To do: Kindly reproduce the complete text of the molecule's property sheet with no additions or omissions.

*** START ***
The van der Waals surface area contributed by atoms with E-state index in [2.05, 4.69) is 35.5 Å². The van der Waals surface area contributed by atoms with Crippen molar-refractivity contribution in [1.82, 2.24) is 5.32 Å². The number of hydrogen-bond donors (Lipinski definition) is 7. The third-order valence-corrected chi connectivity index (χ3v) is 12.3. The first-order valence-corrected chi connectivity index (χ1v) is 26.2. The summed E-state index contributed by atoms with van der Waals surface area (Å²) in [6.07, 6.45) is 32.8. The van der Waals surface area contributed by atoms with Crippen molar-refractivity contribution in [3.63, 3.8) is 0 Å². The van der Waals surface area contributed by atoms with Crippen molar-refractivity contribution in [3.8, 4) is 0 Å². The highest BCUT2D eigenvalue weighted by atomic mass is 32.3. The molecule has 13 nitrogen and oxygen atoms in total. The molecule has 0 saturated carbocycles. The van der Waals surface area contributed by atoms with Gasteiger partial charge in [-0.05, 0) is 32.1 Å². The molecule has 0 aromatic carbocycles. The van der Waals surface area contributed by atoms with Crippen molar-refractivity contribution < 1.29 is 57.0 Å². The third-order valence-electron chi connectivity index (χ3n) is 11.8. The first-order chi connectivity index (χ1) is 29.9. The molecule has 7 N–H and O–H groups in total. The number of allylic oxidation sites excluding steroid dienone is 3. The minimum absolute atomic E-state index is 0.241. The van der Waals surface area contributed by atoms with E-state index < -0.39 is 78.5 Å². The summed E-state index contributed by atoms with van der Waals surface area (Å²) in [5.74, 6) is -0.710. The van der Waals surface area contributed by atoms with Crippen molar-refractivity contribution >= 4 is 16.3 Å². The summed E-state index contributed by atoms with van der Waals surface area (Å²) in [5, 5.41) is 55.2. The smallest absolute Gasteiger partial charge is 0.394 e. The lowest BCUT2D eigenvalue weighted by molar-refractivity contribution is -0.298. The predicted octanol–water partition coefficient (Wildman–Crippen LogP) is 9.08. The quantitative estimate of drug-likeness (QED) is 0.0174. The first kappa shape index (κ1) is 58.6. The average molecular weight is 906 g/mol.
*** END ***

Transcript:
The van der Waals surface area contributed by atoms with E-state index in [2.05, 4.69) is 35.5 Å². The van der Waals surface area contributed by atoms with Crippen molar-refractivity contribution in [1.82, 2.24) is 5.32 Å². The number of hydrogen-bond donors (Lipinski definition) is 7. The third-order valence-corrected chi connectivity index (χ3v) is 12.3. The first-order valence-corrected chi connectivity index (χ1v) is 26.2. The summed E-state index contributed by atoms with van der Waals surface area (Å²) in [6.07, 6.45) is 32.8. The van der Waals surface area contributed by atoms with Crippen molar-refractivity contribution in [3.63, 3.8) is 0 Å². The van der Waals surface area contributed by atoms with Crippen molar-refractivity contribution in [3.8, 4) is 0 Å². The highest BCUT2D eigenvalue weighted by atomic mass is 32.3. The molecule has 13 nitrogen and oxygen atoms in total. The molecule has 0 saturated carbocycles. The van der Waals surface area contributed by atoms with Gasteiger partial charge in [-0.05, 0) is 32.1 Å². The molecule has 0 aromatic carbocycles. The van der Waals surface area contributed by atoms with Crippen molar-refractivity contribution < 1.29 is 57.0 Å². The third-order valence-electron chi connectivity index (χ3n) is 11.8. The first-order chi connectivity index (χ1) is 29.9. The molecule has 7 N–H and O–H groups in total. The number of allylic oxidation sites excluding steroid dienone is 3. The minimum absolute atomic E-state index is 0.241. The van der Waals surface area contributed by atoms with E-state index < -0.39 is 78.5 Å². The summed E-state index contributed by atoms with van der Waals surface area (Å²) in [5.74, 6) is -0.710. The van der Waals surface area contributed by atoms with Crippen molar-refractivity contribution >= 4 is 16.3 Å². The summed E-state index contributed by atoms with van der Waals surface area (Å²) in [5, 5.41) is 55.2. The smallest absolute Gasteiger partial charge is 0.394 e. The lowest BCUT2D eigenvalue weighted by molar-refractivity contribution is -0.298. The predicted octanol–water partition coefficient (Wildman–Crippen LogP) is 9.08. The quantitative estimate of drug-likeness (QED) is 0.0174. The first kappa shape index (κ1) is 58.6. The average molecular weight is 906 g/mol.